With what shall I come before the Lord and bow down before the exalted God? Shall I come before him with burnt offerings, with calves a year old? 7 Will the Lord be pleased with thousands of rams, with ten thousand rivers of oil? Shall I offer my firstborn for my transgression, the fruit of my body for the sin of my soul? 8 He has shown you, O mortal, what is good. And what does the Lord require of you? To act justly and to love mercy and to walk humbly with your God.
What does the Lord require of us? This is the fundamental question in Micah’s prophecy –what is good? The news in the last few days, although still dominated by the covid-19 virus pandemic, has had another focus for our attention. An event that horrifies every decent person who had viewed the footage online or even seen the stills in newspapers, I refer to the murder of George Floyd in Minneapolis, U.S.A. on Monday 25 May 2020.
In the United Kingdom we must humbly confess that racism has not been eradicated from our midst. The murder of Stephen Lawrence on 22 April 1993 in London, followed by the inadequate police investigation that followed, was a sobering reminder of this fact. The institutionalised racism in the Metropolitan Police Force uncovered by Sir William Macpherson’s enquiry that followed was a reminder of much more work needed to be done to ensure all citizens of whatever ethnic background were treated equally.
How does what Micah proposes translate into daily life?
He gives three principles for action:
(1)To act justly What does this mean for me in daily life today? Examples from this book in the Old Testament include fair prices for both buyer and seller when houses are sold; integrity in legal and financial transactions (both in Micah 2:2); and proper provision for the needs of the most vulnerable in society (Micah 3:1-2); Micah described a society where leaders, priests and prophets are no longer respected as authority figures, due to malpractice on their part;
In our own country there has been much debate about the extent to which certain figures in public life have observed the lock down guidance put in place some weeks ago. In the light of the sacrifices made by so many people during this time it has generated significant anger that others have chosen to act in a different way.
Micah would want to highlight first personal responsibility from each individual person. We may not have influence over the choices of other people, but we are accountable for our own.
He would also want to highlight the necessity of structural justice in the wider society. The laws and their application in a country in order to be fair should treat people equally. With respect to citizens, their race, religion, sexuality and social status and so much more should be irrelevant in the due observance of the laws of the land.
The tragic situation in Minneapolis and some other American cities in the recent past witness to underlying structural faults in the whole justice system that must urgently be addressed. God says here through Micah, no matter what other people are doing act justly, stick to your convictions. Will you and I do that –even if there may at times be a price to pay?
(2) to love mercy This word speaks of covenant loyalty, both in secular agreements and with the Lord. The language of Micah here is expressed in a legal covenant term hesed, implying that not only do we want to do the right thing –act justly- but to remember the basis on which we make such choices.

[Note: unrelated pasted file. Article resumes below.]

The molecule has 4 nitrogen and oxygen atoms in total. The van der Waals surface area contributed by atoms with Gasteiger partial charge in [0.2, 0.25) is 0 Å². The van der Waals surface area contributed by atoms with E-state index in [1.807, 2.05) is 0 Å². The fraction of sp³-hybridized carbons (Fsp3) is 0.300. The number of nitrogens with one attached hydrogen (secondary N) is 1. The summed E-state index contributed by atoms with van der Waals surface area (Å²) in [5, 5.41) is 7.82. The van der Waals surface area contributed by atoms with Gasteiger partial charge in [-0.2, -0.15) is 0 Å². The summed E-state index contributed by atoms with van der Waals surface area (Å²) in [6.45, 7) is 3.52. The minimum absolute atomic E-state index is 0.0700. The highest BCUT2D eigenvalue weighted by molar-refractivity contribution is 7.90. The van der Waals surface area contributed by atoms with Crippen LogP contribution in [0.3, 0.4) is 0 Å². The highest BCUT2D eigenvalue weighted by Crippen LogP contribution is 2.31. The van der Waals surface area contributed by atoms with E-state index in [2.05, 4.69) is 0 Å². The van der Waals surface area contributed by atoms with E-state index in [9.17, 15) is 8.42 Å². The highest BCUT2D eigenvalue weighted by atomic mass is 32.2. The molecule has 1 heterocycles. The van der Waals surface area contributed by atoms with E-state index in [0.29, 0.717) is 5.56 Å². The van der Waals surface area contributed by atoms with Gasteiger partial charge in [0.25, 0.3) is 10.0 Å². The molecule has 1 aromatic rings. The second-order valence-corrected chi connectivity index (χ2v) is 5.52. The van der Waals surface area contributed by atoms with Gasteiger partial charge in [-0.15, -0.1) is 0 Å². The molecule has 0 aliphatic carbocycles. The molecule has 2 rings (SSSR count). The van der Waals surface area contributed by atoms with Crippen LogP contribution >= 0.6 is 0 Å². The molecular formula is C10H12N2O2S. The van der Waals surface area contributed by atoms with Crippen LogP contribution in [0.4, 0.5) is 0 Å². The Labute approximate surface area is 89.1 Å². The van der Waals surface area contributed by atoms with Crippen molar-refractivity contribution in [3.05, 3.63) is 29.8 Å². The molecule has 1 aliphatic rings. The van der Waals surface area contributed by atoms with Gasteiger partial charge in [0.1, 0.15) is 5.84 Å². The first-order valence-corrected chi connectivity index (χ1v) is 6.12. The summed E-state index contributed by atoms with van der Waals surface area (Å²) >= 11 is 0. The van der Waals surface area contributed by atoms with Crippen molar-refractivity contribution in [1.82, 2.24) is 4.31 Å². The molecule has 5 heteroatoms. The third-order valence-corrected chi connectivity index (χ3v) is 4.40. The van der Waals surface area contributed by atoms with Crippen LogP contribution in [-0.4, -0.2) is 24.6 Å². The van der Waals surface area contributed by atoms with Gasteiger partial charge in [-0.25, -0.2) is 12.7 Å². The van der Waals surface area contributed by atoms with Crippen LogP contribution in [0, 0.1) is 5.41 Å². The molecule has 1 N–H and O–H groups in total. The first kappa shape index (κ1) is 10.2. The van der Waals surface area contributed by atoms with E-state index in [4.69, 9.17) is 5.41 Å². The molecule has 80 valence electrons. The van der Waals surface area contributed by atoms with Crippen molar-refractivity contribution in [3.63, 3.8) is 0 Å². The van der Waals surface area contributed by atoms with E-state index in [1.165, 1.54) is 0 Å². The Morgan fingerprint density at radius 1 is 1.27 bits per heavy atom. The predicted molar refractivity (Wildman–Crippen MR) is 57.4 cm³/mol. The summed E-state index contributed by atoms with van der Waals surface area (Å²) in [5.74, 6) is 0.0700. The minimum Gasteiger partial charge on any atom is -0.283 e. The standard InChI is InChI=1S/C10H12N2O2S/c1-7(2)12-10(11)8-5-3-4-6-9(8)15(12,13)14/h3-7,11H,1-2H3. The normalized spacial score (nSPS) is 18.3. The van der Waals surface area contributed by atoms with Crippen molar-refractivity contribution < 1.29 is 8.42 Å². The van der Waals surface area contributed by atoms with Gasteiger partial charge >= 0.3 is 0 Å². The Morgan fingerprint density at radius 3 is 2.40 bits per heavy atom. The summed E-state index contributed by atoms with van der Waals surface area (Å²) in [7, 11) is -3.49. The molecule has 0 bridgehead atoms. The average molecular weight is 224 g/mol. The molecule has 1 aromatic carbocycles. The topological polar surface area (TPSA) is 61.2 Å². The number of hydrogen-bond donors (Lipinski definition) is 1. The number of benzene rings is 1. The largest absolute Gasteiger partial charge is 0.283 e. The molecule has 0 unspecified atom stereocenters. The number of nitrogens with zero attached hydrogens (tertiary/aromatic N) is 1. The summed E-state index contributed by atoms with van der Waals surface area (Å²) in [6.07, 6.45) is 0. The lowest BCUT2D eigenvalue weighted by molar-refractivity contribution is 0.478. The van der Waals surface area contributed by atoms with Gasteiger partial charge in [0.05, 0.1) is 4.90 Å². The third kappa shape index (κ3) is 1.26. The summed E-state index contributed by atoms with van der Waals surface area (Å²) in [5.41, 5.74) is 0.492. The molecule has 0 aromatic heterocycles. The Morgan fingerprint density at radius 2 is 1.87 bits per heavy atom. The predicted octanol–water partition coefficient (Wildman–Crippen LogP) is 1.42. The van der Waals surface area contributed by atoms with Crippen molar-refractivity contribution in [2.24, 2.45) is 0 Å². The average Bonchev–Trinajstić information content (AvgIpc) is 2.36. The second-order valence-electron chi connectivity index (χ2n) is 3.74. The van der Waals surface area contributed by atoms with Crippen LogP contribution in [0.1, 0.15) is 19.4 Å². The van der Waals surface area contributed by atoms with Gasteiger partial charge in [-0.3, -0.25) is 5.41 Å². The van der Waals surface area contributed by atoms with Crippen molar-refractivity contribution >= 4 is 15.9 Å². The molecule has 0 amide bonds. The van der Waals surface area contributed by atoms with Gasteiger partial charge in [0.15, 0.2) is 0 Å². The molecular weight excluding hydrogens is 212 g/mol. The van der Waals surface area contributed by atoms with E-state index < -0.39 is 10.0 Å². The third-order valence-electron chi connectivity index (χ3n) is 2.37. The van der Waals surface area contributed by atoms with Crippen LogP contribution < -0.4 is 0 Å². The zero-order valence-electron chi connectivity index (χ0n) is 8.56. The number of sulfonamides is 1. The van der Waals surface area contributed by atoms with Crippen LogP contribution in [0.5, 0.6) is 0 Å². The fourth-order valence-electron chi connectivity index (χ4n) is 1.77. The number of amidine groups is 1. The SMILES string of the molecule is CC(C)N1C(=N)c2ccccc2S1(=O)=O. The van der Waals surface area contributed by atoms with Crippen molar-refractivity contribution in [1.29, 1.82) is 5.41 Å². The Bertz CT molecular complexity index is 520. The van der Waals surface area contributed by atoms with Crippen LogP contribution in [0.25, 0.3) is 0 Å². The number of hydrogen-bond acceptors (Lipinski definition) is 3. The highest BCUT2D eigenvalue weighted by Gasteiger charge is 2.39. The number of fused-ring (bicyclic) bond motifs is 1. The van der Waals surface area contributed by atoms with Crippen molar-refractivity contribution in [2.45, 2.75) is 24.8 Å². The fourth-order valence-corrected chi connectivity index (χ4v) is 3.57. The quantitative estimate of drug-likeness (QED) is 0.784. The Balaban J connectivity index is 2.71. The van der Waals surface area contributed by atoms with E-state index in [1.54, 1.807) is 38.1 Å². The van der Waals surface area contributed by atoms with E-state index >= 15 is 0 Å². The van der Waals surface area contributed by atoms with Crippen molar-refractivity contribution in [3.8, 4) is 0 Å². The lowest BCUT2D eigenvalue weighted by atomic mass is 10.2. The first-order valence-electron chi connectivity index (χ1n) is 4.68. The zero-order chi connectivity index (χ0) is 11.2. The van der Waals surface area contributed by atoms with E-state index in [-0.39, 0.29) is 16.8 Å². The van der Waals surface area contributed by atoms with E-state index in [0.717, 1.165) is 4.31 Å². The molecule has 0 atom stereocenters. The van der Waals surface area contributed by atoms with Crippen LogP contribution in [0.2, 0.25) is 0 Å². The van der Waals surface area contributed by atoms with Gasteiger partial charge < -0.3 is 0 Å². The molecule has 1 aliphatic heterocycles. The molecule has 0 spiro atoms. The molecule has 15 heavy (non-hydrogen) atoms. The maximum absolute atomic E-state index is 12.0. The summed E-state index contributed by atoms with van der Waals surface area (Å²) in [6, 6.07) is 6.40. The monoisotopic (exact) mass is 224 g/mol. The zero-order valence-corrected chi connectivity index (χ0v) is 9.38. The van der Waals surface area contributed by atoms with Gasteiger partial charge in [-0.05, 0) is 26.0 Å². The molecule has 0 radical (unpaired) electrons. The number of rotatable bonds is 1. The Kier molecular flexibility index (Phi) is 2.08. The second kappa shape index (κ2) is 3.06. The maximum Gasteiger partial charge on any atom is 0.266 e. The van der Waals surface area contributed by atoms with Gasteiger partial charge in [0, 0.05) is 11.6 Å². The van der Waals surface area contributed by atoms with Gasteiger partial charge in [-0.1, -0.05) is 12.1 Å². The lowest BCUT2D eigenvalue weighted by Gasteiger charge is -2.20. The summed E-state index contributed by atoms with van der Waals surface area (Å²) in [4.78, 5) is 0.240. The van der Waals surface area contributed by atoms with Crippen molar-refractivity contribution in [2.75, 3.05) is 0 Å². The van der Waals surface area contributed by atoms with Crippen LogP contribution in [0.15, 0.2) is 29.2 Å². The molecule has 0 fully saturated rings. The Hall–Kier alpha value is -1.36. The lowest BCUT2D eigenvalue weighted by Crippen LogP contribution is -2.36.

We make agreements /promises when we get married; when we purchase a house or a host of other transactions; supremely when we commit our lives to the Lord Jesus Christ; yet God says here through the prophet it is not about ticking boxes, we all do more than enough of that with paperwork.
What is being asked here? to love hesed. In other words to take delight in doing what is right before God and in our relationships with other people, not to do it grudgingly –because we ‘have to’. Why? because God is the compassionate and gracious God (Exodus 34:6); He delights to show mercy (Micah 7:18b);
Why is this important? Because if we have pleasure in doing what is right, because our heavenly Father wants us to have pleasure in it as He does, then it will not affect our attitudes when others around us are giving into temptation and delighting in inappropriate conversations or behaviour; we are not legalistically following a list of ‘Thou shall nots’, and with a solemn face; rather we are taking pleasure in doing what is good and honourable and appropriate for the best of reasons, supremely to please God, but it is also for the benefit of ourselves and other people around us. This is far more than playing with words; it is an approach to life
(3) to walk humbly with your God Here is a summary statement of the lifestyle of a man or woman of God. In Genesis 5:24 there is the obituary of a man called Enoch: Enoch walked with God; then he was no more, because God took him away. Can you imagine the impact that man had on his peers? Every now and then there are Christian men and women who so radiate Christ that loads of people are just drawn to them.
It is an attitude of heart and a passionate Christ-centredness. However, Micah is not speaking about results or the fruit of a godly lifestyle in our Christian ministry or vocation, rather his focus is more on our character and disposition. We are all called to be representatives of Christ wherever He has placed us. May we take up His call to serve in whatever setting and gain delight and satisfaction in pleasing Him as we act justly and love mercy and walk humbly with [our] God, Amen.
Our song for reflection today is: ‘Beauty for brokenness’